If low self esteem is the problem, then therapy is the solution. But the question for us as Christians is why does this version of Christianity need Jesus? Why is a bloody cross at the center of our faith? If our biggest need is for someone to tell us we're all right, he could have sent Oprah. If our biggest need is to have peace in our family, then God would have done fine sending Dr Phil. No, God sent His son to die a brutal, horrifying death as a payment for human sin. Surely that is the sign that our sin is much more heinous than just, "We feel empty inside." The Therapeutic Gospel can never deliver what it promises because it doesn't recognize the severity of the problem.
The Therapeutic Gospel does something else that's devastating. It leads us to believe that it is our worth that motivates God's action to save us. The thinking is, Jesus came to save us because we are so valuable to God. There is some truth in this. We have an inherent dignity, because we're created in His image. It is a true concept that has a gradual drift. It is more Gnostic than anything else. A good example comes from comparing two parables. [see below]Pastor Wax compares the subtle shift in a counterfeit Gospel from being Christ-centered to man-centered, by comparing the parable of the sheep as they are presented in Luke and in the false Gospel of Thomas. Here is the Gospel of Luke:
The true Gospel is Christ centered. The Therapeutic Gospel ultimately fails to satisfy because it switches out the great reward of knowing God for the lesser reward of receiving something from God.
“What man of you, having a hundred sheep, if he has lost one of them, does not leave the ninety-nine in the open country, and go after the one that is lost, until he finds it? And when he has found it, he lays it on his shoulders, rejoicing. And when he comes home, he calls together his friends and his neighbors, saying to them, ‘Rejoice with me, for I have found my sheep that was lost.’ Just so, I tell you, there will be more joy in heaven over one sinner who repents than over ninety-nine righteous persons who need no repentance. (Luke 15:4-7)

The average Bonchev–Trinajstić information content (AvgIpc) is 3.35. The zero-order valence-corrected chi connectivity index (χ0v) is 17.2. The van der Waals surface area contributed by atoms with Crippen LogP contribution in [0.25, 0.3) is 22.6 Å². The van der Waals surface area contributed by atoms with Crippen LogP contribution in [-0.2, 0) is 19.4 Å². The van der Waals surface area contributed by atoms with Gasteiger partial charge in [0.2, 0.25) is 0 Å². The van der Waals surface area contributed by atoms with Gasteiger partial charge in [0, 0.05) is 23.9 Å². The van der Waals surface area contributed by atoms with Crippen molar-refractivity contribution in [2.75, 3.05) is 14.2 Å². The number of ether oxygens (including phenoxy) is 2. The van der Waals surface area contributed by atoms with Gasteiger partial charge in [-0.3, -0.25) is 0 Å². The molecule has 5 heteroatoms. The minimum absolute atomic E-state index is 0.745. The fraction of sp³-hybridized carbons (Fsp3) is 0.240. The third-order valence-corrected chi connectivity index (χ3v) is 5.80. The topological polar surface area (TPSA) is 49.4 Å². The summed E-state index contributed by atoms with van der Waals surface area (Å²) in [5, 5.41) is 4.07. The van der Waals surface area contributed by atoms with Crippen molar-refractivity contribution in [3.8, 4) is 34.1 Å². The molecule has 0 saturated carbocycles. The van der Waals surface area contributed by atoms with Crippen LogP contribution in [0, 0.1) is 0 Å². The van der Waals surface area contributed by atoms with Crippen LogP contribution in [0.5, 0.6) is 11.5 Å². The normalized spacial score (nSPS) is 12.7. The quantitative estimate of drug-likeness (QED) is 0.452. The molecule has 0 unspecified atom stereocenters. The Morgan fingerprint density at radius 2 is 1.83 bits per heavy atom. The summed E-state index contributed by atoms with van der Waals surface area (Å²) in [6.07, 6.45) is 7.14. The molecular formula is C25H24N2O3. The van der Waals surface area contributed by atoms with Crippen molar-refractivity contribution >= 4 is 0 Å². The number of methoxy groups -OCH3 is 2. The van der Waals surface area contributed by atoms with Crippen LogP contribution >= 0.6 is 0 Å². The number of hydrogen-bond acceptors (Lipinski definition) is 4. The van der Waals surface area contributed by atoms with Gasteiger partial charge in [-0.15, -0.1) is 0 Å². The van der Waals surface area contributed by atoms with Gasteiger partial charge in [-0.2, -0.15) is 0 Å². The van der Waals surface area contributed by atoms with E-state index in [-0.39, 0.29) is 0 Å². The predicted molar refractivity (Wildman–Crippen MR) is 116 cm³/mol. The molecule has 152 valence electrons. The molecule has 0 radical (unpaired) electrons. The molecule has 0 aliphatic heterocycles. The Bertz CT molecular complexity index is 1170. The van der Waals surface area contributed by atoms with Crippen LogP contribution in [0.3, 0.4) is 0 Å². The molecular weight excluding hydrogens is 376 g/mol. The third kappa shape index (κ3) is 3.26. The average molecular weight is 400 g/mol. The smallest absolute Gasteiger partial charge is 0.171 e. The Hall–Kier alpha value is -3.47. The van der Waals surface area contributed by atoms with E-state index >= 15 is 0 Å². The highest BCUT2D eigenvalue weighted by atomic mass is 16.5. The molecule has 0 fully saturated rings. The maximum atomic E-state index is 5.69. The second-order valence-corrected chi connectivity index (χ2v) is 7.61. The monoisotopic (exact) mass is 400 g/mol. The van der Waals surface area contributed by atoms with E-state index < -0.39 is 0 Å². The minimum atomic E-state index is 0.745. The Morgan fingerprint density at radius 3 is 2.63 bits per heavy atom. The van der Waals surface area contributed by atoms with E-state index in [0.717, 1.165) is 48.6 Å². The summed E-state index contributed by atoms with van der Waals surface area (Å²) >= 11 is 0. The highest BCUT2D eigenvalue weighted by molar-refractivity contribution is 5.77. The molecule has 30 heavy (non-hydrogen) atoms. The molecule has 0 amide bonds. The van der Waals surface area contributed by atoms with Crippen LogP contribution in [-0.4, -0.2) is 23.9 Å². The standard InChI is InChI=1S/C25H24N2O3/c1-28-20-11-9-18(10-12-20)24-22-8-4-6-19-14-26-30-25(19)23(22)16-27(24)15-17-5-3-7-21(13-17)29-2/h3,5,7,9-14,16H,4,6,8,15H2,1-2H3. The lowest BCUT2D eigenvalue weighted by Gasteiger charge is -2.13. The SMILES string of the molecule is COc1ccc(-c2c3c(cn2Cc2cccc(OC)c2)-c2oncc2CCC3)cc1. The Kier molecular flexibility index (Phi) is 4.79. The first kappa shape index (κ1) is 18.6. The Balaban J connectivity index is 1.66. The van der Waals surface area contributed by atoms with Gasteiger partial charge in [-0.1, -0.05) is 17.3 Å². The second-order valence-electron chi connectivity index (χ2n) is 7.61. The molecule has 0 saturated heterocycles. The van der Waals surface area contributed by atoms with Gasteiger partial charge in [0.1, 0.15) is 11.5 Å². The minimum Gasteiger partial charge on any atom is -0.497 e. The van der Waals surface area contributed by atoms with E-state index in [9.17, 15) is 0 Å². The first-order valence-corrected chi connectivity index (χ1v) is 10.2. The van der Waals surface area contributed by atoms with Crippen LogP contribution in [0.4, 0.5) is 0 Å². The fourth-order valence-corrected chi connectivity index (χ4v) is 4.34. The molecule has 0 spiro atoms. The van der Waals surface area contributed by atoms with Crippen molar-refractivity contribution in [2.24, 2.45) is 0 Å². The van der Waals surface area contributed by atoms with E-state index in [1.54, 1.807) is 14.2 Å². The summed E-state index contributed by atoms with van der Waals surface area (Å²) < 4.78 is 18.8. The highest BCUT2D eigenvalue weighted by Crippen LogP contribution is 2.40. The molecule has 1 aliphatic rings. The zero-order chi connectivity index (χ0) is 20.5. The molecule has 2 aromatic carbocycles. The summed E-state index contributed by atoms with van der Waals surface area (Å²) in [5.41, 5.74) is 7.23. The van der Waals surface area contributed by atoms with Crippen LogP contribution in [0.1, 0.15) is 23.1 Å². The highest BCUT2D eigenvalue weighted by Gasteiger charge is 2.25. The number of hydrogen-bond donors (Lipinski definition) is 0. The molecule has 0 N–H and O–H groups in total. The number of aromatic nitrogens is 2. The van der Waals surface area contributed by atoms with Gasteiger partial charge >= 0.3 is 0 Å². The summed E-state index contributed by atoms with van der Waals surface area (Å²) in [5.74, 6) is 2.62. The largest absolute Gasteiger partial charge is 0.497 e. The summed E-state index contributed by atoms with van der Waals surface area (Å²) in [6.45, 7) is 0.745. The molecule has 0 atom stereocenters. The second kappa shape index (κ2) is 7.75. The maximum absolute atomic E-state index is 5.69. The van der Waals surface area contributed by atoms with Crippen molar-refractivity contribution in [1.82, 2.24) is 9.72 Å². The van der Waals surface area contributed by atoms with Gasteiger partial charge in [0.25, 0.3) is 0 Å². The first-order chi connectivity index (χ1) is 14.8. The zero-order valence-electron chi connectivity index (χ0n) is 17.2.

The other is from the non-canonical, false Gospel of Thomas.
"Jesus said, "The kingdom is like a shepherd who had a hundred sheep. One of them, the largest, went astray. He left the ninety-nine sheep and looked for that one until he found it. When he had gone to such trouble, he said to the sheep, 'I care for you more than the ninety-nine.'" (FALSE, NON-CANONICAL “Gospel of Thomas”)
What has happened here, said Pr. Wax, is that in the counterfeit Gnostic gospel the writer has shifted the emphasis. The point of the parable in the counterfeit is about the worth of the sheep, instead of the work of the Shepherd.
Christ is the ultimate possession. Nothing that the Therapeutic Gospel offers can ever satisfy. Anyway, consider this blog entry a kind of whetting your appetite for being on the alert for false Gospels. I've written and written about staying in the Word. Knowing His word in the bible is the best defense for spotting a false Gospel. Make sure you know the real thing!
Trevin Wax's book is called Counterfeit Gospels.
Here is Tim Challies' review of The Counterfeit Gospels.
Todd Friel's Drive By Discernment is available on instant download, for $19.99. It contains 72 lectures that are under 15 minutes each.
Don't fall for a therapeutic Gospel. Resolve to keep Jesus as the center of everything this year. With Jesus as your glory and your hope, it is the best start for the New Year and every year thereafter. Thanks to God's grace, there will be an eternity of them for the believer.